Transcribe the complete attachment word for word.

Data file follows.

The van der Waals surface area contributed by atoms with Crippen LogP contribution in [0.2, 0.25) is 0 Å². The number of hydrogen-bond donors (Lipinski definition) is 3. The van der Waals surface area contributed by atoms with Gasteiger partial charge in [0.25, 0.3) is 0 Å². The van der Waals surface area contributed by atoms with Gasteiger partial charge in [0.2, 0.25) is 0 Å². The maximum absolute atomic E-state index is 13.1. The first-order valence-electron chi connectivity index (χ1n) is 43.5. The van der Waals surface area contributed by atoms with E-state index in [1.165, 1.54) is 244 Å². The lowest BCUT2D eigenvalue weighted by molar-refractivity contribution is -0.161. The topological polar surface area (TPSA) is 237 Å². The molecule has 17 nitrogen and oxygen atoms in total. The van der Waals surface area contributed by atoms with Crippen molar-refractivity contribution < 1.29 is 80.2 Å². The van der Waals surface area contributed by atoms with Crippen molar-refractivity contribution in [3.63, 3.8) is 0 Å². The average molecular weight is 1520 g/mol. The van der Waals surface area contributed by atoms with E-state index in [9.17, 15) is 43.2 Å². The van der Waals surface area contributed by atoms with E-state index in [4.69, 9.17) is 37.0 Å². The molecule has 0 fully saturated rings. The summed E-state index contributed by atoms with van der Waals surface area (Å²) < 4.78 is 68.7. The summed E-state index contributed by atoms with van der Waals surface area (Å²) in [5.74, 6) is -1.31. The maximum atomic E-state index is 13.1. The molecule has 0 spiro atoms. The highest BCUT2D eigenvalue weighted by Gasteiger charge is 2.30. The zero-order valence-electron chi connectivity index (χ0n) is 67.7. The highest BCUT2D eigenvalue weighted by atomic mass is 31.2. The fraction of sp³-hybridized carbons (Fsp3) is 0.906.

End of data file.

The van der Waals surface area contributed by atoms with Crippen LogP contribution in [0.2, 0.25) is 0 Å². The number of hydrogen-bond donors (Lipinski definition) is 3. The van der Waals surface area contributed by atoms with Gasteiger partial charge in [0.25, 0.3) is 0 Å². The van der Waals surface area contributed by atoms with Gasteiger partial charge in [0.2, 0.25) is 0 Å². The maximum absolute atomic E-state index is 13.1. The first-order valence-electron chi connectivity index (χ1n) is 43.5. The van der Waals surface area contributed by atoms with E-state index in [1.165, 1.54) is 244 Å². The lowest BCUT2D eigenvalue weighted by molar-refractivity contribution is -0.161. The topological polar surface area (TPSA) is 237 Å². The molecule has 17 nitrogen and oxygen atoms in total. The van der Waals surface area contributed by atoms with Crippen molar-refractivity contribution < 1.29 is 80.2 Å². The van der Waals surface area contributed by atoms with Crippen molar-refractivity contribution in [3.63, 3.8) is 0 Å². The average molecular weight is 1520 g/mol. The van der Waals surface area contributed by atoms with E-state index in [9.17, 15) is 43.2 Å². The van der Waals surface area contributed by atoms with E-state index in [4.69, 9.17) is 37.0 Å². The molecule has 0 fully saturated rings. The summed E-state index contributed by atoms with van der Waals surface area (Å²) < 4.78 is 68.7. The summed E-state index contributed by atoms with van der Waals surface area (Å²) in [5.74, 6) is -1.31. The maximum atomic E-state index is 13.1. The molecule has 0 spiro atoms. The highest BCUT2D eigenvalue weighted by Gasteiger charge is 2.30. The zero-order valence-electron chi connectivity index (χ0n) is 67.7. The highest BCUT2D eigenvalue weighted by atomic mass is 31.2. The fraction of sp³-hybridized carbons (Fsp3) is 0.906.